“Some people imagined that my unusual upbringing was a result of being the only child of an invalid. But my mother’s mothering would have been no less odd, I feel certain, had she been in rude health with a family of ten. As a perfectionist, and a woman who saw motherhood as an important career, she approached child-rearing in what I can only call an artistic spirit. Given as raw material a newly conceived child, she saw it as her duty and privilege to form an adult who would be physically, mentally and morally healthy as intelligent rearing could make it. Physically she was completely successful. The other aspects of a child’s health are, alas, less amenable to maternal regulation”
Wheels within Wheels is an extraordinary reading experience. Dervla Murphy’s appreciation for life was just exceptional. Her no-frills approach to having such remarkable adventures should inspire us all to explore that little bit further beyond our comfort zones. Her book Full Tilt: Ireland to India with a Bicycle (1965) will be the next one on my reading list (see below) and, after that, I think I have more than another twenty to choose from. I have no doubt that parts of Dervla’s travel experiences are now outdated but the spirit of this indomitable and exhilarating individual shines through her incredible writing and spirited attitude. I would like to thank Ethel Crowley for introducing me to Dervla Murphy and I hope by writing this post, that many of you too will now look up the back catalogue of this fascinating and exciting writer.
“Love leaves calm. Even when circumstances have given it the semblance of hate, this is so. In the tangled relationships between my parents and myself love was often abused, denied, misdirected, thwarted, exploited and outwardly debased. But it existed, and it left calm.”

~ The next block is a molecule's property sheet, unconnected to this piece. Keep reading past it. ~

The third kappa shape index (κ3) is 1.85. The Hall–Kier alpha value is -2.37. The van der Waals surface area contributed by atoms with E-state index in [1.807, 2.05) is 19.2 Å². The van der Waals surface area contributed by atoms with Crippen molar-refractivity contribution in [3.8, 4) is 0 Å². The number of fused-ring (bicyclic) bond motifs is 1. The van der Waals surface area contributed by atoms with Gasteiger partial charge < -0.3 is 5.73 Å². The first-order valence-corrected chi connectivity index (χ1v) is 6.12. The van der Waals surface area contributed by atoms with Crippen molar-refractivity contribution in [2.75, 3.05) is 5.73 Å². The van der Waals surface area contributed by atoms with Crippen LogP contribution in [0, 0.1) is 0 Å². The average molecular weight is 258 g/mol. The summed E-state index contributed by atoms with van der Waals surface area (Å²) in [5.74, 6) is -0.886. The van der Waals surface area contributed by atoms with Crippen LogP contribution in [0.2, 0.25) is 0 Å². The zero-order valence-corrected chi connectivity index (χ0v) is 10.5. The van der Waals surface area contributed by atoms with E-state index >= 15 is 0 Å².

(P.S. I’m listening to Desert Island Discs from BBC Sounds next, where Sue Lawley’s castaway is Dervla Murphy (1993) which you can listen to HERE)
When Dervla Murphy was ten, she was given a bicycle and an atlas, and within days she was secretly planning a trip to India. At the age of thirty-one, in 1963, she finally set off and this book is based on the daily diary she kept while riding through Persia, Afghanistan and over the Himalayas to Pakistan and India. A lone woman on a bicycle (with a revolver in her trouser pocket) was an almost unknown occurrence and a focus of enormous interest wherever she went. Undaunted by snow in alarming quantities, and using her .25 pistol on starving wolves in Bulgaria and to scare lecherous Kurds in Persia, her resourcefulness and the blind eye she turned to personal danger and extreme discomfort were remarkable